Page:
Danish research station in Greenland reopens its doors | Polarjournal
From the outside, Arctic Station looks more like a Danish farm. But after the renovations, the station, which is more than 100 years old, is a state-of-the-art research facility where climate research teams and other scientific branches can devote themselves to their field work. Image: Arctic Station

Greenland is at the forefront of polar research, offering virtually everything the Arctic has. That’s why early on, scientists had secured places on the world’s largest island to conduct research on a wide variety of polar topics. One of the oldest stations on Greenland certainly is the Arctic Station of the University of Copenhagen. It has now reopened its doors to science teams from around the world after a lengthy closure for modernization work. And the run on the station is enormous.

More than 100 researchers from around the world plan to use the University of Copenhagen’s Arctic Station as a base for their scientific purposes again after its long closure, the university reports. “In the Arctic, warming is developing up to four times faster than in the rest of the world and thus interest in research in Greenland has almost exploded with visits from teams from Denmark, the Nordic countries and Greenland,” explains station manager Morten Rasch. “Of course, teams are also coming here from other major research nations such as the U.S., Germany and Japan. And they all need modern infrastructures.”

Modernization of the infrastructure was also the reason why the Arctic Station, built in 1906, could not be used for some time. The last real modernization work was carried out in 1979/80 and was no longer up to date. In addition, the station was also too small to handle the increased interest in Greenland by the research world. There was not enough accommodation available, nor enough space for the new more modern scientific equipment in the workshops and storage buildings. Therefore, in 2018 it was decided to give the station a complete makeover.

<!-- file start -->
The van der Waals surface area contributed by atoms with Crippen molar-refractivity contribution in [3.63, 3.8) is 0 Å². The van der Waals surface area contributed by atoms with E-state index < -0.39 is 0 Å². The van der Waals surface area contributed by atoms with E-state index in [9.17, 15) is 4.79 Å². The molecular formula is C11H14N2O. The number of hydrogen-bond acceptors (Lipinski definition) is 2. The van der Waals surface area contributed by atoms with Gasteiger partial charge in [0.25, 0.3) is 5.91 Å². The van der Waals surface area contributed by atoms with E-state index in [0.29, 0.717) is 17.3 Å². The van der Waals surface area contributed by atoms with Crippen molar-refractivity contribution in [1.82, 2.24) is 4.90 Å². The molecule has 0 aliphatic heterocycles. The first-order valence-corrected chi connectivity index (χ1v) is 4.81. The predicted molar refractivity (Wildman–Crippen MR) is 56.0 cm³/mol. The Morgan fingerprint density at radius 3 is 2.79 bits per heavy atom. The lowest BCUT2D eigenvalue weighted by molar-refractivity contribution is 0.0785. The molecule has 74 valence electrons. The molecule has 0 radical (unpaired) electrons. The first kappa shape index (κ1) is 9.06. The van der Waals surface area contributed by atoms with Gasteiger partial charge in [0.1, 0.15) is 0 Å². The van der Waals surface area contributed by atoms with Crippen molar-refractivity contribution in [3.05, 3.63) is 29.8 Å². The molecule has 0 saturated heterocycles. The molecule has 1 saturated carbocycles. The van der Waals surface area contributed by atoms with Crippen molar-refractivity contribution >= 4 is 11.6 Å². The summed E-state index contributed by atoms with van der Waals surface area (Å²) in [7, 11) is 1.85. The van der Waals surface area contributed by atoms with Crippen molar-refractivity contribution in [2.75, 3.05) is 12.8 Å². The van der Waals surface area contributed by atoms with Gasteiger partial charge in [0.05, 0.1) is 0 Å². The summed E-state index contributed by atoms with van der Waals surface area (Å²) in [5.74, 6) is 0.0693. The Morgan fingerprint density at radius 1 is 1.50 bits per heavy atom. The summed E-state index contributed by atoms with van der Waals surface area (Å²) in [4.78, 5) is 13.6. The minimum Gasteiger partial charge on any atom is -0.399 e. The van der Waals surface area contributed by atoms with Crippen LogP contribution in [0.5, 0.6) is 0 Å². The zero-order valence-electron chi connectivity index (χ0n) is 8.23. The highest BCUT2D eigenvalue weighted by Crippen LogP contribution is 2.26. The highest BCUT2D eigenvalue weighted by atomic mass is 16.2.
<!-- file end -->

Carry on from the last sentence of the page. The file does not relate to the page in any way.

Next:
The work included on the one hand the laboratories, which have been refurbished to be brighter and more modern. The latest technology will help researchers process and analyze some of their samples and data collected in the field directly at the station, rather than sending them to their own university for cumbersome processing. In addition to biological work, climatologists, glaciologists, geographers and numerous other branches of research also have the opportunity to pursue their questions in the middle of the Arctic. Not only laboratories are available for this purpose, but also a dedicated research vessel, the “Porsild”, named after the station’s founder Morten Pedersen Porsild. The 15-meter vessel is equipped with some research equipment, but can also take guests on day trips. Also available are inflatable boats and snowmobiles and a truck. Storage facilities for equipment were also expanded and modernized.

But also the times next to the scientific work were thought of during the reconstruction work. The number of beds was increased from 26 to 39, the living and common areas were made brighter, friendlier and more modern, and Internet connections were improved. This is an important aspect, especially during the winter months when the station is also manned. It also allows research teams to share their data with the rest of the research world. This is especially important because the station has a long history of data collection on climate. As early as 1904, the zoologist and later Nobel Prize laureat August Krogh showed that the air of Greenland had much higher CO2 concentrations than the sea off Qeqertasuaq. “He explained that the high levels of carbon dioxide in the air were probably a result of the burning of coal of early industrialization and therefore recognized the existence of the greenhouse effect very early on,” says Morten Rasch. This shows that Arctic Station has a long research tradition, which now with a new coat of paint will provide scientists with a basis to meet the challenges of current climate research.

Dr Michael Wenger, PolarJournal

Link to the station’s website for more information

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